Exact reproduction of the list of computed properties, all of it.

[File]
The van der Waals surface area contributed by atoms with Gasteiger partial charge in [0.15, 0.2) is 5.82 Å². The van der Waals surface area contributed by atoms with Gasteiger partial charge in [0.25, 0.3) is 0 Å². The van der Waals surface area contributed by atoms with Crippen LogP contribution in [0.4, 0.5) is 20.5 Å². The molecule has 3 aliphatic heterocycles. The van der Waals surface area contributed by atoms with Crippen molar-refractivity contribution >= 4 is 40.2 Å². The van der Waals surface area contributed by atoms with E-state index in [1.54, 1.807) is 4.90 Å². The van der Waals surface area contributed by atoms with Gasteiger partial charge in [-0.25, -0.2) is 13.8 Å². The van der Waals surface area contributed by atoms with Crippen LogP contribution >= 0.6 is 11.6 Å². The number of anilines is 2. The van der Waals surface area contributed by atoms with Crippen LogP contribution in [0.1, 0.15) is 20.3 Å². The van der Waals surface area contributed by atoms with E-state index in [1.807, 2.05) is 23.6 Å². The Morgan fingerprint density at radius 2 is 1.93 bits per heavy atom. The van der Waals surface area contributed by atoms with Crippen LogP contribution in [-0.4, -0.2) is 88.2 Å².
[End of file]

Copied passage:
The van der Waals surface area contributed by atoms with Gasteiger partial charge in [0.15, 0.2) is 5.82 Å². The van der Waals surface area contributed by atoms with Gasteiger partial charge in [0.25, 0.3) is 0 Å². The van der Waals surface area contributed by atoms with Crippen LogP contribution in [0.4, 0.5) is 20.5 Å². The molecule has 3 aliphatic heterocycles. The van der Waals surface area contributed by atoms with Crippen molar-refractivity contribution >= 4 is 40.2 Å². The van der Waals surface area contributed by atoms with E-state index in [1.54, 1.807) is 4.90 Å². The van der Waals surface area contributed by atoms with Gasteiger partial charge in [-0.25, -0.2) is 13.8 Å². The van der Waals surface area contributed by atoms with Crippen LogP contribution >= 0.6 is 11.6 Å². The number of anilines is 2. The van der Waals surface area contributed by atoms with Crippen LogP contribution in [0.1, 0.15) is 20.3 Å². The van der Waals surface area contributed by atoms with E-state index in [1.807, 2.05) is 23.6 Å². The Morgan fingerprint density at radius 2 is 1.93 bits per heavy atom. The van der Waals surface area contributed by atoms with Crippen LogP contribution in [-0.4, -0.2) is 88.2 Å².